Excerpt About Turnings of the Wheel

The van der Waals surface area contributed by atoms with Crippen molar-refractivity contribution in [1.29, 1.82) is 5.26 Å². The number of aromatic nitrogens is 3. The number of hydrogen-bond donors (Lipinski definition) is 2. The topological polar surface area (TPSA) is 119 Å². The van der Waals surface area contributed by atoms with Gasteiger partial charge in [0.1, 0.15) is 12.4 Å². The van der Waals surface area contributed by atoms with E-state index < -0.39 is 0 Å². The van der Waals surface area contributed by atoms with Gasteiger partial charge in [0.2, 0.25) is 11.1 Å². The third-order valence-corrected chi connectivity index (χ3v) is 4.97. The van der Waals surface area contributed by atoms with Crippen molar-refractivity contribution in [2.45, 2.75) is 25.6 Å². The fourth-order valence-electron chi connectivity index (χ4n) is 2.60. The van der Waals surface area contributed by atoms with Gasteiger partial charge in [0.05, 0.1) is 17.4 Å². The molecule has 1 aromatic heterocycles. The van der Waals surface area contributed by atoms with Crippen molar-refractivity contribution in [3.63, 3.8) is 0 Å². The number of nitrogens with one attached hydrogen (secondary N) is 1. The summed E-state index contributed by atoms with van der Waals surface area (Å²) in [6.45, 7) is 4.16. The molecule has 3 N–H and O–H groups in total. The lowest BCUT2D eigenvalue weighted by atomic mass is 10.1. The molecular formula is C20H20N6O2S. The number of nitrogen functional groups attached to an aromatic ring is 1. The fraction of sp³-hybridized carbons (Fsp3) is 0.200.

The fourth turning of the teaching shows us that dual and nondual are different views of reality, each of them disclosing something different about how reality can manifest. Reality can appear as a discrete self navigating an external world and can also manifest as an indivisible unity. The nondual view is emphasized in so many teachings because it is a useful and effective antidote to the dualistic view. It challenges the prevailing assumptions of duality and makes it possible to get beyond these limitations to something that has the possibility of greater freedom and fulfillment. But we should not forget that there are teachings that reveal that fulfillment is also possible in the dualistic view—the fulfillment of a human being as an individual with self-determination. Even though both views are valid, we can see, from the view of totality, that both dual and nondual understandings still harbor delusions about reality. One of the main delusions shared by both views, and many others too, is revealed in the Sufi saying, “When I say this is true, I don’t mean only this is true.” Both perspectives adhere to the delusion of being categorical. Those who subscribe to either view believe, “This is it, this is all of reality, and only this is true.” Nondual practitioners can no more easily admit the reality of the world of suffering than secularists can admit the underlying divine oneness of reality. Both camps posit their own version of the ultimate condition of reality as definitive.